How much extra should researchers be willing to pay to get whole-genome sequence data, rather than genotypes at a dense SNP map? Clearly, the former includes the latter, and so should be preferred if cost is irrelevant. But, of course, cost is crucial. For genetic association studies, at least 500 cases and 500 control genomes are typically required, meaning a cost of less than $5,000 per genome for a $5 m overall cost. This is still a long way off, even with the new technologies, but their small reagent costs makes the $5,000 genome a feasible proposition for the forthcoming years.
Data quality is as important as cost. SNP genotyping platforms have recently been improved, such that miscall and noncall rates can reach very low levels. The resequencers are also claiming very low error rates, but achieving this, and high coverage rates, will have cost implications. The issue of error rates is complicated by translocations, inversions, duplications, tandem repeats and indels of varying sizes, some of which will be virtually impossible to capture fully with any one technology. Since many of these are candidates for being involved in disease causation, however, capturing most of them would provide a major advantage for sequence over SNP data: SNPs can sometimes 'tag' non-SNP variants such as indels or inversions but, broadly speaking, these need to be common and known a priori.
More generally, the main potential advantage of sequence over genome-wide common SNPs is the capturing of rare variants, whether they be SNPs or more complex variants, and whether or not their existence is recognised a priori. Even cases attributable to multiple spontaneous mutations -- resistant to study by classical genetics -- can potentially be successfully unravelled using resequence data. The distribution of allele frequencies in natural populations is U-shaped, with most alleles having a frequency close to zero or one: common variants are rare and rare variants common. The belief that many of the variants causing common diseases are common -- known as the 'common disease common variant' (CDCV) hypothesis -- is backed by some theory and data, but sceptics may nevertheless suspect that wishful thinking has also played an important role in motivating adherence to CDCV. An alternative is that common diseases are caused by a number of different polymorphisms, many or even all of them rare: there may be a number of pathways potentially contributing to disease progression, each modified by a specific set of polymorphisms, or a common pathway may be interrupted by mutations at a number of widely-dispersed genomic locations.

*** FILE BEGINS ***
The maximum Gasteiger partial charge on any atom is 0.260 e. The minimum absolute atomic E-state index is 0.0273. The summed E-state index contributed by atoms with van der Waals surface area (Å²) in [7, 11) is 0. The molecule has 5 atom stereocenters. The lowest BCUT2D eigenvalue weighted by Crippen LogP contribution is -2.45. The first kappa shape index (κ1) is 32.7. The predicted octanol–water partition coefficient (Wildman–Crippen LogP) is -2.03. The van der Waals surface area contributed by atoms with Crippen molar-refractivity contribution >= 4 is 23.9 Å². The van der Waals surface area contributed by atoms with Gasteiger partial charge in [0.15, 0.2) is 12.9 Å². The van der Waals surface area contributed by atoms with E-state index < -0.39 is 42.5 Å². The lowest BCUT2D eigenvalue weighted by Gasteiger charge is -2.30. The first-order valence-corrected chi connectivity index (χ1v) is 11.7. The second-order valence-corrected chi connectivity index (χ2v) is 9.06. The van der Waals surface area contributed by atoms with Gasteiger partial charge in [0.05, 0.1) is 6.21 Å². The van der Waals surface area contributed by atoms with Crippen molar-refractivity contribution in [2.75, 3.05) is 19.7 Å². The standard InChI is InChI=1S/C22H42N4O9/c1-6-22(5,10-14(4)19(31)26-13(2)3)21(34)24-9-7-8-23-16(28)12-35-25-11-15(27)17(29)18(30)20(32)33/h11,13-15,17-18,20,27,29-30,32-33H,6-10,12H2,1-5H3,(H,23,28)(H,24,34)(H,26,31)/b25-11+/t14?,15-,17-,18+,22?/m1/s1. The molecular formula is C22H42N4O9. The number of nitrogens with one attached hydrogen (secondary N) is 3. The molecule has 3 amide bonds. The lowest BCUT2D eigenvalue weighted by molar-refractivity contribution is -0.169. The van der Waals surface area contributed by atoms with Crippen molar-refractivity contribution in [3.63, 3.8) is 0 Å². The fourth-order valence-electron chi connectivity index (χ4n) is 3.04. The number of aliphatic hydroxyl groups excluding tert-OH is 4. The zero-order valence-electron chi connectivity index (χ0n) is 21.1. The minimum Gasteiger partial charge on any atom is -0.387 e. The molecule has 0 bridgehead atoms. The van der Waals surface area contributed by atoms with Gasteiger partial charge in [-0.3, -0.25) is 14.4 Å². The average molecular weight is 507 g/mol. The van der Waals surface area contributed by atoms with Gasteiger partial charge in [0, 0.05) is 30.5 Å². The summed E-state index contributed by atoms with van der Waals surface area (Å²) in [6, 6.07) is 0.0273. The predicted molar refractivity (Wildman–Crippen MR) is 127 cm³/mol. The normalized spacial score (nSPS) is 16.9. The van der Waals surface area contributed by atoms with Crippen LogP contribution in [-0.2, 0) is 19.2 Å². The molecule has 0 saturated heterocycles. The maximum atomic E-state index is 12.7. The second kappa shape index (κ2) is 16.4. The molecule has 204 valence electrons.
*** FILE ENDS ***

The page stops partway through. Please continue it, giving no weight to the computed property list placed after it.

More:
Genome-wide resequencing would greatly simplify genomic variation analyses: the problem of highly-variable LD between a disease-predisposing polymorphism and even a close marker locus vanishes because the causal polymorphism itself will be typed in the study. This potentially leads to more power for a given sample size, because effect sizes are not attenuated by variable LD. Conversely, sequencing errors and coverage gaps can mar the analyses, whereas SNP genotyping is now highly robust. It may be optimal to accept a moderate level of resequencing errors and gaps, in order to increase the number of individuals sequenced within the available budget. Another possible route to cost reduction is multiple uses of a control sample for comparison with different case samples. This cannot be done indiscriminately, but some pooling of controls across studies may be feasible and help to make resequencing cost-effective.
Naturally, the large genome centres are taking an interest in these developments, which for the moment remain out of reach of most researchers. The time-scale for widespread implementation of resequencing technologies is hard to predict, but it seems prudent to bear in mind the possibility that fast, cheap genome resequencing may soon be within reach.
The editor of Human Genomics is pleased to announce a call for papers for a special issue devoted to SNP association studies, guest edited by Professor Pui-Yan Kwok. The submission deadline for this issue is 27th September, 2005. If you are interested in submitting a paper to the journal for this special issue, please contact Liz Caldwell for further information, by telephone on +44 (0)207 323 2916 or by e-mail: firstname.lastname@example.org